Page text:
Robert Antoni, Bernardine Evaristo and Gerard Besson will all participate in a special event looking at how post-colonial writers are reinventing the historical novel, while Jamaican Esther Figueroa and Barbados-based Trinidadian Ingrid Persaud will discuss how fiction can tackle social issues.

Books of fiction making their debut at the festival include Elizabeth Walcott-Hackshaw’s Mrs B, and Vashti Bowlah’s short story collection, Under the Peepal Tree.

As usual, the festival also makes room for lively, serious discussion of pressing social issues. The programme includes a number of events addressing T&T’s widespread concern with crime and vio­lence.

An event called Bloody Friday will bring together Irish-Trinidadian novelist Amanda Smyth, Scottish crime writers Denise Mina and Allan Guthrie, and US editor Johnny Temple for a discussion on how writing of different genres can deal with social violence.

An innovative extempo debate featuring Short Pants and Black Sage will ask, “Are there more criminals in jail or in public office?” And the Bocas Debate on Saturday will bring together a high-level panel of opinion-makers for a frank discussion on “Breaking the Circle” of crime, chaired by UK High Commissioner Arthur Snell.

Several dozen other writers and speakers will complete the programme. And, as in previous years, the 2014 festival will include seve­ral events focused on budding and emer­ging writers.

A new festival event, called Who’s Next?, will present a line-up of eight emerging writers from T&T; and the Stand and Deliver open mic series will give prose and poetry writers a chance to present their work to an audience.

The festival’s film series will offer documentaries on major Caribbean authors such as Derek Walcott, VS Naipaul and Earl Lovelace; a survey of recent Indian writing in English; and a special showcase of the films made by British director Anthony Wall for the BBC’s Arena programme in the 1980s. These include docu­mentaries on Mikey Smith’s visit to London, Carifesta 1981 in Barbados, and the West Indian community of coastal Nicaragua, as well as the first feature-length documentary ever made on Bob Marley, originally released in 1986.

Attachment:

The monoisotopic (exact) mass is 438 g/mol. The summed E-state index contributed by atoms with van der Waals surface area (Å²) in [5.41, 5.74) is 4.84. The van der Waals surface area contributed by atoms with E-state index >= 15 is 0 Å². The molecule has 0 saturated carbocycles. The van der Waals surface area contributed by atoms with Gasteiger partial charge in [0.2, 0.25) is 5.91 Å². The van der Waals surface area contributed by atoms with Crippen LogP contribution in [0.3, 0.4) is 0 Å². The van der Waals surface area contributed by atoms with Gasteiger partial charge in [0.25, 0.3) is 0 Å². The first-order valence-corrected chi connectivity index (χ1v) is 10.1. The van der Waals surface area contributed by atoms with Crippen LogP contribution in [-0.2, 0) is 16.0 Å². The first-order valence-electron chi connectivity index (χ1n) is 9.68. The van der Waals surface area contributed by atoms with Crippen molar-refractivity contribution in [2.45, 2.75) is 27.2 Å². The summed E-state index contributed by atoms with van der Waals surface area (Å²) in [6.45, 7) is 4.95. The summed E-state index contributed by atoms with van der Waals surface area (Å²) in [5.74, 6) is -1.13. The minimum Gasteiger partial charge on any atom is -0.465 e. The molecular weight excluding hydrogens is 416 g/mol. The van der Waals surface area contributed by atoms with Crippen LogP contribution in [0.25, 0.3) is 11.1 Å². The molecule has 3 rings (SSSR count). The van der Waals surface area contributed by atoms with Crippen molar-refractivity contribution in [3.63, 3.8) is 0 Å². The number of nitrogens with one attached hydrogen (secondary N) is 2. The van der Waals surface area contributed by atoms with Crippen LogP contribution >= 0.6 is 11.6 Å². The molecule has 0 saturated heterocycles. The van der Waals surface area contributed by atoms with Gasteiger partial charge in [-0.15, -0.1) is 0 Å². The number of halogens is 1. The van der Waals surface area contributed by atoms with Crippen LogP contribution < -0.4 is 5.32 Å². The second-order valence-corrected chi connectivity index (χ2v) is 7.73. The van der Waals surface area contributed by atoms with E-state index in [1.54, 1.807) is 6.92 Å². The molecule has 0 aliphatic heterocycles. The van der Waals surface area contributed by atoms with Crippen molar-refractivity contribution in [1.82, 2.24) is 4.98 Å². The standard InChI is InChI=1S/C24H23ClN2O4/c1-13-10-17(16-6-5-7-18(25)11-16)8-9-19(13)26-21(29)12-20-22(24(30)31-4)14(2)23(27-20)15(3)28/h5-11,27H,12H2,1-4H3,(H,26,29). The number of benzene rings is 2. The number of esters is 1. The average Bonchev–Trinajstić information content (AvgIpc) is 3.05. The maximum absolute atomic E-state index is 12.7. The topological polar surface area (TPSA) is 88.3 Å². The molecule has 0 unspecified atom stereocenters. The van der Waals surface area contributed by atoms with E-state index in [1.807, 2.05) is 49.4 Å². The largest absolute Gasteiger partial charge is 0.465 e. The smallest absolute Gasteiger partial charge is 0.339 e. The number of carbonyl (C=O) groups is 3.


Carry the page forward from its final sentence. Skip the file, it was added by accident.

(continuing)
And on Sunday 28 April, a special programme of films and talks will pay tribute to William Shakespeare on the occasion of his 450th birthday, which falls during the festival.

Look out for adaptations of Shakespeare’s plays, each introduced by NGC Bocas Lit Fest programme director Nicholas Laughlin, as well as a discussion on “Shakespeare, our contemporary”.

The festival is also the occasion for the announcement of the winner of the OCM Bocas Prize for Caribbean Lite­rature, a major regional award recognising Carib­bean writers of poe­try, fiction and nonfiction; the Hollick Arvon Caribbean Writers Prize, supporting an emerging Caribbean writer in completing a book; and the inaugural Burt Award for Caribbean Literature for Young Adult readers.

Parallel to the main festival, the NGC Children’s Bocas Lit Fest will include dozens of readings, performances, and workshops for young readers and wri­ters.

For more information on the 2014 NGC Bocas Lit Fest programme, a full list of participants and information on how to register for workshops, visit

The National Gas Company of Trinidad and Tobago is the title sponsor of the festival. The Ministry of Planning and Sustainable Development and One Caribbean Media (OCM) are main sponsors. Flow, Courts and First Citizens are supporting sponsors of the festival.